Metabolic Syndrome Versus Extra Weight
Members often come in concerned about weight gain. In some cases, we do a full blood panel, look for inflammation, check their cholesterol levels, and everything is in a healthy range.
In cases like that, we say, Great! We just need to continue monitoring their blood work to make sure nothing heads in an unhealthy direction.
However, this isn’t always the case.
It’s important to understand the difference between a little weight gain and metabolic syndrome.
Metabolic syndrome is a collection of conditions that usually occur together, including high blood pressure, high cholesterol, high blood sugar, and more. Weight gain can be a major indicator of metabolic syndrome.
We evaluate for metabolic syndrome based on blood sugar levels, insulin, triglycerides, HDL levels, inflammatory markers, autoimmune conditions, and hormone levels. When any of these levels starts to get too high, it means you’re inching into the realm of metabolic syndrome, which greatly increases your risk of heart disease, stroke, and type 2 diabetes.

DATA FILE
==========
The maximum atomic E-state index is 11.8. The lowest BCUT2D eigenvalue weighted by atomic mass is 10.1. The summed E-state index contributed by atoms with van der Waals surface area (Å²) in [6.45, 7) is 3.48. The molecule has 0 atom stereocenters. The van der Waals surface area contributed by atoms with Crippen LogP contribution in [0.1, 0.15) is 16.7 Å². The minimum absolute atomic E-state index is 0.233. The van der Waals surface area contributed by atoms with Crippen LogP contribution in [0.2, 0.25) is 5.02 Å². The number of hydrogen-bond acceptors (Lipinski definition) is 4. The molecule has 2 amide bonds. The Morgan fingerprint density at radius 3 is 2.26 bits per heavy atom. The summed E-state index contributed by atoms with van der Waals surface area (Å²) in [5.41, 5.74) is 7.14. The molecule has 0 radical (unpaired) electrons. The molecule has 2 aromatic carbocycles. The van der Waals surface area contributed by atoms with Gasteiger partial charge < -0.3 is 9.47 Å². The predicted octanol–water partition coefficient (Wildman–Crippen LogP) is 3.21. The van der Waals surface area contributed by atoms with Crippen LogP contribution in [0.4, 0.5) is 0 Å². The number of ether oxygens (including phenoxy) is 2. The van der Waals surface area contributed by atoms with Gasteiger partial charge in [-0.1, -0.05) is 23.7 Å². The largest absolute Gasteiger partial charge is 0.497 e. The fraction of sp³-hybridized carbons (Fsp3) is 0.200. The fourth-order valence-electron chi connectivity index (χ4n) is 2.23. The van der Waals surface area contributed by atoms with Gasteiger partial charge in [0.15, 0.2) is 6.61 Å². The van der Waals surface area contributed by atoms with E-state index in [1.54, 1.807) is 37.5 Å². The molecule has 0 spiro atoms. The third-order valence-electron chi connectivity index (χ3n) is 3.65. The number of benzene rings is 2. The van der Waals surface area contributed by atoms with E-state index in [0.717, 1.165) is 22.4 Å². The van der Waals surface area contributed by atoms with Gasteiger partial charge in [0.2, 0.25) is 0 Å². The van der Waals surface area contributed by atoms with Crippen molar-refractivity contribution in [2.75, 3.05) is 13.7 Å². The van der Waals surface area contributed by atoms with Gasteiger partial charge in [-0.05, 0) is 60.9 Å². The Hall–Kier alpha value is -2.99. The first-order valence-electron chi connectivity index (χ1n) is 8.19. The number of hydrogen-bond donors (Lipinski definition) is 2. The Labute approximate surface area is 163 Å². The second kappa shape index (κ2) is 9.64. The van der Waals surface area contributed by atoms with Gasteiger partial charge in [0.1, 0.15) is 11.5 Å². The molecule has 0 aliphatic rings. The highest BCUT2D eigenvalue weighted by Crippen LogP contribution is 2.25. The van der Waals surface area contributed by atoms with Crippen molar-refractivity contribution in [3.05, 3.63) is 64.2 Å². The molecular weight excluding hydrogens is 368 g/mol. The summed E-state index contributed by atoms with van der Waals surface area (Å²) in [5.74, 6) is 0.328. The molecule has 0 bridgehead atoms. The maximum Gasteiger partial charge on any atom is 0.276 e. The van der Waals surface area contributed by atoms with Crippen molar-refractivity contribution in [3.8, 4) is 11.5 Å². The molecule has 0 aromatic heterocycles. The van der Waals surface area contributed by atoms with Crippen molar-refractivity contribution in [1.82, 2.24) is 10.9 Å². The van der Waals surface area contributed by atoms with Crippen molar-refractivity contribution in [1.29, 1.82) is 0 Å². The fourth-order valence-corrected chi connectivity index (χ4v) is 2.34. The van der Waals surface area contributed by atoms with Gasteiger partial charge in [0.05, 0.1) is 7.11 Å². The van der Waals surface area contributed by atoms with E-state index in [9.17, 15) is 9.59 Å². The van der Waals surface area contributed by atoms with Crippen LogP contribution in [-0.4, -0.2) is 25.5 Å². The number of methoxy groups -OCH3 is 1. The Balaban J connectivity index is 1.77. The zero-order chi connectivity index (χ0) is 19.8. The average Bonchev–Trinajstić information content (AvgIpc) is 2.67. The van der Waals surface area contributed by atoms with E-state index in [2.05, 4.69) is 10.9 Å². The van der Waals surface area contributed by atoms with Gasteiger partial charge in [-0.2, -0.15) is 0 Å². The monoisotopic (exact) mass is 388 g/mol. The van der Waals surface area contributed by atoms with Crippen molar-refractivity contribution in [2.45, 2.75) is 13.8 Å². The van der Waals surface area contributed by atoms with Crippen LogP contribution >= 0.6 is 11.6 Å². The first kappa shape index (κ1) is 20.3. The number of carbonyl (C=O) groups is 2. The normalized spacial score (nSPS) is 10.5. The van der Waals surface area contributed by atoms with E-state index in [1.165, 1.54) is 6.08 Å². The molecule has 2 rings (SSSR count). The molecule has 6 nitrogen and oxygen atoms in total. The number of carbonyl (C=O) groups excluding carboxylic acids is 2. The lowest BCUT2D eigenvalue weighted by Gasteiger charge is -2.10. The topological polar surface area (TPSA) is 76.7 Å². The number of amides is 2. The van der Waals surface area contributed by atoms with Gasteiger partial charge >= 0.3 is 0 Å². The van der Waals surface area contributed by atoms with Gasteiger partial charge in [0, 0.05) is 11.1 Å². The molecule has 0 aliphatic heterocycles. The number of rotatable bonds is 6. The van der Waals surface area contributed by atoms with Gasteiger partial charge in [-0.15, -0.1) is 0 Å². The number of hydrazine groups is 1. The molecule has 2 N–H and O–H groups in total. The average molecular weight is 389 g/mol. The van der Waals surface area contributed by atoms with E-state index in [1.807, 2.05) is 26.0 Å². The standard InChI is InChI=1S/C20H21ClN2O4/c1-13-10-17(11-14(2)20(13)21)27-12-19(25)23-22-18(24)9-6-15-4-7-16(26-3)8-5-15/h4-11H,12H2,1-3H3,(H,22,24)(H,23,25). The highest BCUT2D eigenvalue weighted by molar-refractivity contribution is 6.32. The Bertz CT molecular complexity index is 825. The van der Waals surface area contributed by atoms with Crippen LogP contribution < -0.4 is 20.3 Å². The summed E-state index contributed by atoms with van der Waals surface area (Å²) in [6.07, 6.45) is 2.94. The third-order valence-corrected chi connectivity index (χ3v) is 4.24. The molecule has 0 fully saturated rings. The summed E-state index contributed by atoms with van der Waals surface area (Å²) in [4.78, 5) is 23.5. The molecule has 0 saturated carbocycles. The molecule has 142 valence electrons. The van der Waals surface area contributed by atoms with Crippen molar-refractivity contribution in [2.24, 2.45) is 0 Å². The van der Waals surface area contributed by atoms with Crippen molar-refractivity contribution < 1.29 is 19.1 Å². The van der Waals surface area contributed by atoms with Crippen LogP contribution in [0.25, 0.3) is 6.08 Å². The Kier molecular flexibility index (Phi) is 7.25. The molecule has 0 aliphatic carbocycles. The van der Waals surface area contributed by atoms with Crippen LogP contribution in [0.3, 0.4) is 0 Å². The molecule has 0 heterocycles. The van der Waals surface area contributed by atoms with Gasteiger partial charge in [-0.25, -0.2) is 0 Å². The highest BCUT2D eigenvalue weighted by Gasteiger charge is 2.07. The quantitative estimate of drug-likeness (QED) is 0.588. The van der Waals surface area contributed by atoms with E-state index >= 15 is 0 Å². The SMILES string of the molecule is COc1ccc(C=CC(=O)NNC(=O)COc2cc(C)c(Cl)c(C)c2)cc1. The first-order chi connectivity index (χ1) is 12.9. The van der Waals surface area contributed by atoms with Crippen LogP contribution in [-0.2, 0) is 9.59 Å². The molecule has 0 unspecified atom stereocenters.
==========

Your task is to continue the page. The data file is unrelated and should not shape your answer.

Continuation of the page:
These conditions occur on a spectrum and should be monitored with your physician. You may have a slightly elevated number at one appointment, but if that number starts to creep up, so does your risk of disease. The key here is regular monitoring and creating an intentional strategy with your physician to keep those numbers in check.
How Can People Combat Weight Gain as They Get Older?
The big question with age-related weight gain is what to do about it (when something needs to be done). How can we get out of hibernation and into an awakened “spring state” as much as possible?
First, remember to give yourself grace. It’s normal to go through cycles. When something becomes concerning, don’t beat yourself up; simply start taking steps to address it.
Next, be intentional and know your numbers.
Getting into a spring state starts with monitoring your baseline blood values and understanding what’s healthy for your body at your stage in life. With regular monitoring, your physician can warn you if certain values start to get out of control, and together you can make a plan to take action.